|The most picturesque cow's arse you will ever behold.|
The 'official' path starts at Buttons Beach and runs through to Turners beach - this is the section on which you are completely shielded from cars and it goes for an all too brief 8-ish kms. Though Bass Highway and its suicide cycle lane run parallel, you'd have to be mad or mad and in training to choose battling trucks over the blissfully smooth, direct and civilised journey offered by the Ulverstone/Turners path. Set well back from the highway for the most part, the path sits quietly amongst pastoral land, allowing you to forget that Tasmania's main road is actually quite close by.
The ocean is ever present to the North as you cycle, peeking out from behind bush covered dunes, winking in the sun just beyond a field fence and glittering through gaps created by little boardwalk entrances to beaches. The combination of sea and countryside interwoven is genuinely cheering to the soul. You cannot cycle on this path in fine weather and be miserable.
|Ginger with concrete, bicycles.|
There are sights to see (You cycle past a miniature railway!) and a different landscape each season. On our first jaunt in Autumn we paused to admire a small creek and lush pasture whereupon this horse galloped up at speed, eager to greet us.
The horse was so enthusiastic about our stopping, we came to the conclusion that he too enjoys the mixed use path because some people have probably been bringing him treats. He was particularly excited about my camera bag and very disappointed when I produced an inedible camera though he was kind enough to pose with the Pashley despite my lack of treats. I think the resulting photos really emphasise the classic 'town and country' looks of the Pashley. We promised him carrots on our next visit.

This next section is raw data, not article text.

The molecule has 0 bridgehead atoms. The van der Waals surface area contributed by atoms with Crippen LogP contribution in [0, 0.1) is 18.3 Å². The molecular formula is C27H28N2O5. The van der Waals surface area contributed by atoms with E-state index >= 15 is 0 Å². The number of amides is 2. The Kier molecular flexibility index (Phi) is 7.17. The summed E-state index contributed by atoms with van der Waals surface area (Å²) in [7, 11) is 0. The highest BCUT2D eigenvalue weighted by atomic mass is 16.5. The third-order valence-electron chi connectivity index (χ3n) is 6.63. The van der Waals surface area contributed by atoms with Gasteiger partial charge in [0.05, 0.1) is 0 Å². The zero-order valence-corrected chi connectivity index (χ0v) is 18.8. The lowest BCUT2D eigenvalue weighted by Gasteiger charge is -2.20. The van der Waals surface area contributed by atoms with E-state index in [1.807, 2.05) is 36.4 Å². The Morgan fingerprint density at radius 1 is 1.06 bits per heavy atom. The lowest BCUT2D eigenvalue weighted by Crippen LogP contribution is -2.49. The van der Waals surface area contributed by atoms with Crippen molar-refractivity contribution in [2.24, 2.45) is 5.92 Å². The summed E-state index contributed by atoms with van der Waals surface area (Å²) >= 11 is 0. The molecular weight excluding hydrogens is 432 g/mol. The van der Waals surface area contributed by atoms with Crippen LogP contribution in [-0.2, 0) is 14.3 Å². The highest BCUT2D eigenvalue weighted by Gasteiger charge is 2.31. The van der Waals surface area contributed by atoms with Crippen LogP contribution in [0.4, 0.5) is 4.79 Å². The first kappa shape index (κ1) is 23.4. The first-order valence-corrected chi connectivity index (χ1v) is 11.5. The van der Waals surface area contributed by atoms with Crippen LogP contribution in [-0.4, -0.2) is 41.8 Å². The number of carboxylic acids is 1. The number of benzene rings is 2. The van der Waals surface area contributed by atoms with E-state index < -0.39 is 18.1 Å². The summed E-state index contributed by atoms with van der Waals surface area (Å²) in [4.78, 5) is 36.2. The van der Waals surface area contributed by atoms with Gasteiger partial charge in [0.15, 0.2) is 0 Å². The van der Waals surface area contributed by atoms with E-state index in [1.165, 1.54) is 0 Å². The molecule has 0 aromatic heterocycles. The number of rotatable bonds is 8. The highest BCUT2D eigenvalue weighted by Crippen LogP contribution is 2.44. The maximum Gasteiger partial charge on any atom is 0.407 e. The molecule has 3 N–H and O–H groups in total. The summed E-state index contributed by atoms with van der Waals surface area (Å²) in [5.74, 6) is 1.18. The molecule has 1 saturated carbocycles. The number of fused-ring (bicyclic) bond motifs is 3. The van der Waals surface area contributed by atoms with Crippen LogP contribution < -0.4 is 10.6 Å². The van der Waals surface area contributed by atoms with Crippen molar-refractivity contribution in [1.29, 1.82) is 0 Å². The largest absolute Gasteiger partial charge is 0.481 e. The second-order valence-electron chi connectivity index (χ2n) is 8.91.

When not passing farms, the Ulverstone/Turners path nips out to circumnavigate a holiday camp site and nudge Bass Highway. Though it never actually touches Bass, it does cross the holiday camp driveway and this is the time you must be wary of traffic. Fortunately, it is well sign-posted and gives you plenty of warning.
|Many mammals in Fat-bottomed contemplation.|
The path ends where the railway line meets the town of Turners Beach, thereafter if you continue you are relegated to some of the roughest road surface ever tolerated in the gentle streets of suburbia. Your jolting skeleton will find that the road shoulder is actually the roughest part, with a clear and spitefully visible demarcation between surface for cars down the centre and surface for everyone else. The slightly more tolerable road mocks you from your bumpy place in the designated bike zone but as we discovered on our first trip, it's worth the skull rattling. Only a kilometre or so later you arrive at a café, ice-cream and gift shop directly opposite the beach at Turners. This popular spot is a pleasant interlude before the return journey and a walk on the beach is recommended. There is no official bicycle parking but there are plenty of poles to lock up against and alfresco seating if you are feeling separation anxiety.
After a few autumn rides we've since ridden the path semi-regularly, noting the changing light and landscape. Now that spring has really sprung, I look forward to seeing what else this delightful diversion has to offer. Even it's just more cow behinds.